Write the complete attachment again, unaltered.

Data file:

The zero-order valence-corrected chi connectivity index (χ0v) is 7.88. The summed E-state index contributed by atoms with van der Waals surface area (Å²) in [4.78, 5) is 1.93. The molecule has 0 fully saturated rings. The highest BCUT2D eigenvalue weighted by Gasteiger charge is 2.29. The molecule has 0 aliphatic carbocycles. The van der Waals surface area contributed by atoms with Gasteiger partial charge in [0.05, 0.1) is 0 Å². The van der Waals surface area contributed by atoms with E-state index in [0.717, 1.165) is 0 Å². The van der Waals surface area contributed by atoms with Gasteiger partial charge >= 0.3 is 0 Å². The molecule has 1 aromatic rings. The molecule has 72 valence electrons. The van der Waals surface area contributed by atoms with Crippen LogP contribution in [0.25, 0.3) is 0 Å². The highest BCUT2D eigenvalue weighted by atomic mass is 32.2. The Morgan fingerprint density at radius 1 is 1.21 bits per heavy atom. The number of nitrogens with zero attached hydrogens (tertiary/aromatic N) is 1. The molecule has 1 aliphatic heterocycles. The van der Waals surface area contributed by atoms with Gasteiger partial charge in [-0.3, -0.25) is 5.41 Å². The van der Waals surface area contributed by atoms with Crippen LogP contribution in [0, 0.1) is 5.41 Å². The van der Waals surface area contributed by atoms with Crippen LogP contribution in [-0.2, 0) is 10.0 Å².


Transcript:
The zero-order valence-corrected chi connectivity index (χ0v) is 7.88. The summed E-state index contributed by atoms with van der Waals surface area (Å²) in [4.78, 5) is 1.93. The molecule has 0 fully saturated rings. The highest BCUT2D eigenvalue weighted by Gasteiger charge is 2.29. The molecule has 0 aliphatic carbocycles. The van der Waals surface area contributed by atoms with Gasteiger partial charge in [0.05, 0.1) is 0 Å². The van der Waals surface area contributed by atoms with E-state index in [0.717, 1.165) is 0 Å². The van der Waals surface area contributed by atoms with Gasteiger partial charge >= 0.3 is 0 Å². The molecule has 1 aromatic rings. The molecule has 72 valence electrons. The van der Waals surface area contributed by atoms with Crippen LogP contribution in [0.25, 0.3) is 0 Å². The highest BCUT2D eigenvalue weighted by atomic mass is 32.2. The Morgan fingerprint density at radius 1 is 1.21 bits per heavy atom. The number of nitrogens with zero attached hydrogens (tertiary/aromatic N) is 1. The molecule has 1 aliphatic heterocycles. The van der Waals surface area contributed by atoms with Gasteiger partial charge in [-0.3, -0.25) is 5.41 Å². The van der Waals surface area contributed by atoms with Crippen LogP contribution in [0, 0.1) is 5.41 Å². The van der Waals surface area contributed by atoms with Crippen LogP contribution in [-0.2, 0) is 10.0 Å².